Decent plot. A little mystery, a little quest story, but I think this settles a bit more on the character driven side.
Reagan Darby: 24, father dead, dropped out of college, works at a restaurant, drives a Honda Accord, suffers from manic/depression
Anne: step-mom, alcoholic, drives a Suburu Outback
Dalton Darby: Reagan’s cousin, gaunt face, thin, tattoos on his arm, smokes, used to sell marijuana, was in the Boy Scouts
Charlie Darby: Dalton’s brother, overweight, uses an inhaler
Liam ‘Spoon’ Witherspoon: Australian, fair-haired, Reagan’s boyfriend, using crutches for an injured knee from Australian football, recovering alcoholic, employed a tech support representative, used to box
Some very nice characters although I didn’t have a mental image of a couple characters (Reagan for example) because of a lack of description. Otherwise, personalities, quirks, conditions, and such al combine to round out the cast. I also like that each is distinct. There’s no blending even with the alcoholism shared by Spoon and Anne. You know the good and the bad, the strong and the weak.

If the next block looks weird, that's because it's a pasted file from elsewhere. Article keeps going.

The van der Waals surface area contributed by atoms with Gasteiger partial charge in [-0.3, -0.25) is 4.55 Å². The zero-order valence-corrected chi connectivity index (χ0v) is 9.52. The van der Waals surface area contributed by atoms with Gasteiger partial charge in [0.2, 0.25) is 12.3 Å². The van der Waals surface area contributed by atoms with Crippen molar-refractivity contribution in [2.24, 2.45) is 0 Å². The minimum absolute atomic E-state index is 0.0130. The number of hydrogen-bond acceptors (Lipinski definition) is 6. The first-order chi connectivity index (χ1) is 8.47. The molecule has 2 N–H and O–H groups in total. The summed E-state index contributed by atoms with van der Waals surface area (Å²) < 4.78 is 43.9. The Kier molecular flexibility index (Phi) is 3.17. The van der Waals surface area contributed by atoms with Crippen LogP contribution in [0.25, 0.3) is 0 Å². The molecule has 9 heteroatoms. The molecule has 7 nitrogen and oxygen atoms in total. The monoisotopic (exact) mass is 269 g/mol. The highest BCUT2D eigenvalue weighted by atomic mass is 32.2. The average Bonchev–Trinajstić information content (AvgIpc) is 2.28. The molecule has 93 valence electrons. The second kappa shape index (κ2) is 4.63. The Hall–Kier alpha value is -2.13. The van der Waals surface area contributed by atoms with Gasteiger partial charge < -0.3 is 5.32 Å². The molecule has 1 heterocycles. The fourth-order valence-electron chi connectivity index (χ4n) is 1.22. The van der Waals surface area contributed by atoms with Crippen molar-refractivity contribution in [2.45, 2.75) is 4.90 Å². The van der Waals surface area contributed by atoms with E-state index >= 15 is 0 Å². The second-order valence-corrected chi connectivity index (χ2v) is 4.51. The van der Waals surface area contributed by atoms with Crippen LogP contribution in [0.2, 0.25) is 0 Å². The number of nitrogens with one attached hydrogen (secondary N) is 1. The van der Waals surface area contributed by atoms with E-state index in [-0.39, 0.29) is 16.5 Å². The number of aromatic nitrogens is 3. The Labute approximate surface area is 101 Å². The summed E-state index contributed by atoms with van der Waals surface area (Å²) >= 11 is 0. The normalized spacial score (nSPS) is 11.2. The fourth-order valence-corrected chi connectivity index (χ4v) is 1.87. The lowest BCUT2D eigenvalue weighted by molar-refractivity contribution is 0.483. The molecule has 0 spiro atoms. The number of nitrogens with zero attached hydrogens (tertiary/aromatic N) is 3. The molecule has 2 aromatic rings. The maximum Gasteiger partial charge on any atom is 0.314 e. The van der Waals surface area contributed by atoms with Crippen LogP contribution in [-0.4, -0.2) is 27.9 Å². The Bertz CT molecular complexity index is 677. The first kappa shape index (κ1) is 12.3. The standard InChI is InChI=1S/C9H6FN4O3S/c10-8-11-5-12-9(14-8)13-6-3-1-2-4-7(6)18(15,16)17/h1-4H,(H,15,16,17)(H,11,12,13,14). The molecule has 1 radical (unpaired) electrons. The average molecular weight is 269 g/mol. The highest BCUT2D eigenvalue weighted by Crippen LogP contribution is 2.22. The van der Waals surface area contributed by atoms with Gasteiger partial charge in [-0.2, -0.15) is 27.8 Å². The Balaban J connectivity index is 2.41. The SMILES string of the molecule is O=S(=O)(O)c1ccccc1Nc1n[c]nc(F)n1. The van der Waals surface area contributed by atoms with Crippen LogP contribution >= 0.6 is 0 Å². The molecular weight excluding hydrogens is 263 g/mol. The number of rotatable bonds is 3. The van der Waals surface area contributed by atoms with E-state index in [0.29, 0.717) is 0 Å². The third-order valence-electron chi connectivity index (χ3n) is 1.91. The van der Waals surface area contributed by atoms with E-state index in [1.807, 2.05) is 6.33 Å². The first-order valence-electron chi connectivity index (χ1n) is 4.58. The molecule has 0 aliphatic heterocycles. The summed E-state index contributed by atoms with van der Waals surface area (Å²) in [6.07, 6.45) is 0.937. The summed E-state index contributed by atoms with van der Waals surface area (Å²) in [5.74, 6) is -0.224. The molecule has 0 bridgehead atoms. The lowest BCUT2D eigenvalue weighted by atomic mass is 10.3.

Dalton’s voice comes through as do the parts where Reagan starts experiencing her manic/depressive symptoms. Actually, I think every character has a pretty good distinctive voice. Conversations don’t wander but impart some importance either for the present or foreshadowing something later.
Book separated by Days. Chapters and scene changes headed by time. Profanity. I sort of understand why almost two-thirds of the way through the book, the tense shifts from past to present when it’s Reagan’s scenes but it isn’t necessary.
I enjoy when authors are knowledgeable about what they’re writing. In this book, Heskitt give you tidbits into the Colorado Rocky Mountains, Australians, and bipolar disease. (I know, weird combination, right? Lol). The point is, there’s no vagueness or obvious guessing and hoping that what he writes will be believed. It helped me enjoy it rather than wishing he’d get into more detail.